Tuesday, 19 June 2012

Signs of Illiteracy?

Signs in the Timaru Botanic Gardens, South Canterbury, New Zealand. OK, the signwriter stuffed up - twice - but wouldn't someone on the gardens staff have noticed and sent them back for correction? Apparently not, as I first spotted these errant signs three years ago and they're still in place.

Saturday, 16 June 2012

Where does respect begin?

We often hear the cry "One of the problems with the world today is that kids have no respect for anyone". Like most attempts to apportion blame for perceived wrongs, that is a generalisation of massive proportion, but I do think there is some truth in the claim that many kids don't respect their elders as they did in years gone by. Undoubtedly the causes are many and varied. One of them is that so many adults, by their actions and words, don't deserve much respect, but that was always the case.

I was giving some thought to this today and came to the realisation that in the long gone days of my childhood and early adolescence, we addressed every adult by their family names, preceded by the honorifics Mr, Mrs or Miss. The only exceptions beyond the extended family were close family friends who in some cases were honorary aunts and uncles and were addressed as such.

I suspect today's seemingly universal practice of kids calling adults by their given names has evolved from the desire of modern adults to be "with it" and accepted as a part of the kids' scene (hence, "Just call me John"). I'm wondering how significant the erosion of the older tradition has been in our perception that young folk no longer have respect for their elders. After all, how are they to differentiate between their peers and adults? Have we taught them to see no difference between their schoolyard friends and their elders?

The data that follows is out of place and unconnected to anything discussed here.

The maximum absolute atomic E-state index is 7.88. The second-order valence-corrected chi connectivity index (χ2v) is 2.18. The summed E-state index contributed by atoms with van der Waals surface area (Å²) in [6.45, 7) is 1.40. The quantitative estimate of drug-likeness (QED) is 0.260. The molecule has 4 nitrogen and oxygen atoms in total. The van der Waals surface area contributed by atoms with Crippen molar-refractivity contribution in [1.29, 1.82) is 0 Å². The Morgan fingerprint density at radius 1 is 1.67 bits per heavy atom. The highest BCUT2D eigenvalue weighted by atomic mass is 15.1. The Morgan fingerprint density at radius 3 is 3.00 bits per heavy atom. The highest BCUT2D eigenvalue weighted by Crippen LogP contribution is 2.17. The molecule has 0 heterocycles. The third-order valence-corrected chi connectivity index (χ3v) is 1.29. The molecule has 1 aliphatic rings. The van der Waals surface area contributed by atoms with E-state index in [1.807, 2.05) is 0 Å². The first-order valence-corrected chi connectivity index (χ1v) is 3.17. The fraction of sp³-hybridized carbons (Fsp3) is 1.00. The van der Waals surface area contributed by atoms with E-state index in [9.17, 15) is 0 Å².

Thursday, 14 June 2012

When cowboys were our celebrities

I'm taking my six-year-old grandson to a disco at his school this evening - a disco at which the kids are to attend dressed as famous persons. He's going as Michael Jackson, resplendent in red jacket, black hat and white glove. I got to wondering what famous person I might have represented myself as when I was six. That is, if I was going to a fancy dress disco, which I wouldn't have been because I wouldn't have known what a disco was. Neither would anyone else have known because discos hadn't been thought of back then. The only celebrities I can recall in those pre TV days were cowboys, such as Roy Rogers, Hopalong Cassidy and the like, who we saw on the silver screen and in comic books. Indians weren't celebrities because they were a generic bunch without individual identities. Robin Hood or William Tell might have been candidates, as might Donald Duck, but they were all fictitious characters rather than famous people. There were famous sportspeople of course, but without TV we didn't know what they looked like. The Royal Family were popular but today they probably trail behind Justin Bieber in the eyes of kids. How times have changed!

Saturday, 9 June 2012

Saturday is bath night - regardless!

Bruce Taylor, aka "Catalyst" at Oddball Observations , had a nice lead-in to a story about birds . It took me back 50 years to the days when hot water was so precious we bathed only once a week. Truth be known, with the high cost of electricity these days, hot water should be more precious now than it was then. More correctly, I think the once a week baths were a hangover from the days when bathing required boiling the wood-fired copper and was a much more major operation than simply turning on the hot tap.

In fact I have a vague recollection of our family depending on the copper for hot baths but much stronger memories of  the copper being fired up to boil the bed linen in times prior to the exciting day our first washing machine arrived. Saturday night was our bath night too, and Bruce may well be right in surmising that was because of Sunday being church day. I seem to recall that Saturday was bath night for most people.

We had a neighbour in our small town who had the unenviable job of driving a horse-drawn open dray from door to door overnight on one night per week, to collect the nightsoil (a.k.a. poos and wees) from each household. His task was to remove the open can from the out-house of every household, tip the contents into the dray and return the can to be re-filled during the ensuing week. One assumes he didn't exactly smell of roses by the time he returned home at the end of his night's work. Anyway, it was well known that our neighbour didn't have electrically heated hot water and could only take a hot bath after boiling the "copper". Nightsoil collection was Wednesday night. Smoke emerged from our neighbour's washhouse only on Saturday nights.